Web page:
You may know who your customers are, but do you know why you should know this?

You may think you do, but the answer to that question may be a bit more complicated than it seems at first glance.

Your business or organization probably keeps track of basic demographics like the age, gender, and the income of your customers, members, or donors. If you’re a B2B company, you may keep track of firmographics — for example, the annual revenue of your clients or how many employees they have. If you’re not yet collecting data like this yet, you can get started by surveying your contacts.

This quantitative information is a great place to start. With it you can begin to form an outline of what your customer, member, client, or donor base looks like. But to add some color between the lines, you need qualitative information as well. It’s like any good sportscast — one commentator focuses on the facts, the other fills in the interesting details. For example, a play-by-play commentator might tell you that Tampa Bay was beating up on Red Sox pitcher Josh Beckett, but the color commentator will explain that his ankle injury is impeding his performance.

There’s a lot of competition out there — not just for your business, but for your customers, clients, members, and donors’ attention as well. If your newsletters, Facebook posts, or offers don’t directly speak to the needs and wants of those you come in contact with, chances are good your messages will be ignored. And to an engagement marketer, there’s nothing worse than the sound of crickets.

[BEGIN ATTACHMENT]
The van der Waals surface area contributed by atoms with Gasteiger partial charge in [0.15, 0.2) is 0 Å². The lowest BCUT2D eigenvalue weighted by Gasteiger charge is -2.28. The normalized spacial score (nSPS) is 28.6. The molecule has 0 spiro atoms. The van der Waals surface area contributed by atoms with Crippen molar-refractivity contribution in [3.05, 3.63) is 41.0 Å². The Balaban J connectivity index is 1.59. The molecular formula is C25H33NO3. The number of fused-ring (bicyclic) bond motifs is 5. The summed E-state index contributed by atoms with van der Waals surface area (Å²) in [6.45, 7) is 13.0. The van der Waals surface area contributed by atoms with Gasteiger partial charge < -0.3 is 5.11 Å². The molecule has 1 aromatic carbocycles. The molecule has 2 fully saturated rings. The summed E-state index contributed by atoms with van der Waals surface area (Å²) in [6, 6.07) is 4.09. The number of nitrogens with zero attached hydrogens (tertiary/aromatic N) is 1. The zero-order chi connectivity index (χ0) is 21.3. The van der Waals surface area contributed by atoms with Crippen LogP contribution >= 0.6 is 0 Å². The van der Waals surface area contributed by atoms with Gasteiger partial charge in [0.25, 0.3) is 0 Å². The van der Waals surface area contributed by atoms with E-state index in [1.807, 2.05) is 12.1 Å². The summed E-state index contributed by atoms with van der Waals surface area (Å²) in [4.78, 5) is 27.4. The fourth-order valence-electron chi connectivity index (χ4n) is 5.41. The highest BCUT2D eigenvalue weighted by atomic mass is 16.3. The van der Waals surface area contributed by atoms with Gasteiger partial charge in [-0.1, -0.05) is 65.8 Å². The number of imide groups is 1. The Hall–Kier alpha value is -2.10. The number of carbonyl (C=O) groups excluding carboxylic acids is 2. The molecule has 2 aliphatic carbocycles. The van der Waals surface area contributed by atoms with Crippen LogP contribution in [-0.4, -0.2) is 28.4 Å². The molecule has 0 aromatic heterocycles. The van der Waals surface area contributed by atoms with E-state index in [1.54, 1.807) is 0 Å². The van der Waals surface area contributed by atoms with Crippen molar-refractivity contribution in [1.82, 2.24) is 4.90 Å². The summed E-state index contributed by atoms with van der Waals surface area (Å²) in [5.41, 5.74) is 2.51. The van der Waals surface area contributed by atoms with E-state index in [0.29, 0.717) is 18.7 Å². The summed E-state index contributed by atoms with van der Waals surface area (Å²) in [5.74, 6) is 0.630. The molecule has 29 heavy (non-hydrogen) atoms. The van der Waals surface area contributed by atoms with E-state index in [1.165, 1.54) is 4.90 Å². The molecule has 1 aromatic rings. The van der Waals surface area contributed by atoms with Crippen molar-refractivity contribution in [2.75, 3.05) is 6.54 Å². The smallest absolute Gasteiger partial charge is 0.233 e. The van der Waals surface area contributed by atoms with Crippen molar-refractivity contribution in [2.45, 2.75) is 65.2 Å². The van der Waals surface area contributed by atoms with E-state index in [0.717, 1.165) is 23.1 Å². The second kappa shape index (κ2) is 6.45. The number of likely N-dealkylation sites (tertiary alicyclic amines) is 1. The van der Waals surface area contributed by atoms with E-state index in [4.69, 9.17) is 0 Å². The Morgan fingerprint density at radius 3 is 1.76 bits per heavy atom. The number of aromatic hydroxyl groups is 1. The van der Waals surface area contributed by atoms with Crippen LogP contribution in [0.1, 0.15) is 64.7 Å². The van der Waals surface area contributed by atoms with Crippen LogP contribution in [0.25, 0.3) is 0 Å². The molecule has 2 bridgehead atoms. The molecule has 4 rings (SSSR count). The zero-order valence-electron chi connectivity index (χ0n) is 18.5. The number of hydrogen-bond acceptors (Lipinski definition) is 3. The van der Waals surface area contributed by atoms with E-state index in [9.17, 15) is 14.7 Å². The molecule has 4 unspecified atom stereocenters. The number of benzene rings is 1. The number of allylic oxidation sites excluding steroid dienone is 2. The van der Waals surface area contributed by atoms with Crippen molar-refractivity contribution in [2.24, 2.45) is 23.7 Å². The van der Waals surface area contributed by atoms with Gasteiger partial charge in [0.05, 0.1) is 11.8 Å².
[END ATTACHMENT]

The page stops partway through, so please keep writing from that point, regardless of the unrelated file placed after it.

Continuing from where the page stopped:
To make sure you’re hitting the right notes in your email and social media efforts, here are the three things you should know about your customers, clients, members, and donors:

  1. What do they want or need? What pain point does your business or organization solve for them?
  2. What do they value? In other words, why do they value your product, service, or organization above your competitors?
  3. What kind of information do they need before purchasing, donating, or recommending your organization? What content inspires them to take action?

Why is this information valuable? Because knowing your customers, clients, members, and donors’ pain points and what they value they can make the difference between a one-time sale and a long-term relationship. Knowing what your customers, clients, members, and donors value gives you a vastly different perspective than merely knowing that the average one is 42, female, and lives in Kalamazoo.

How have you gotten to know your customers? Share your thoughts in the comments below.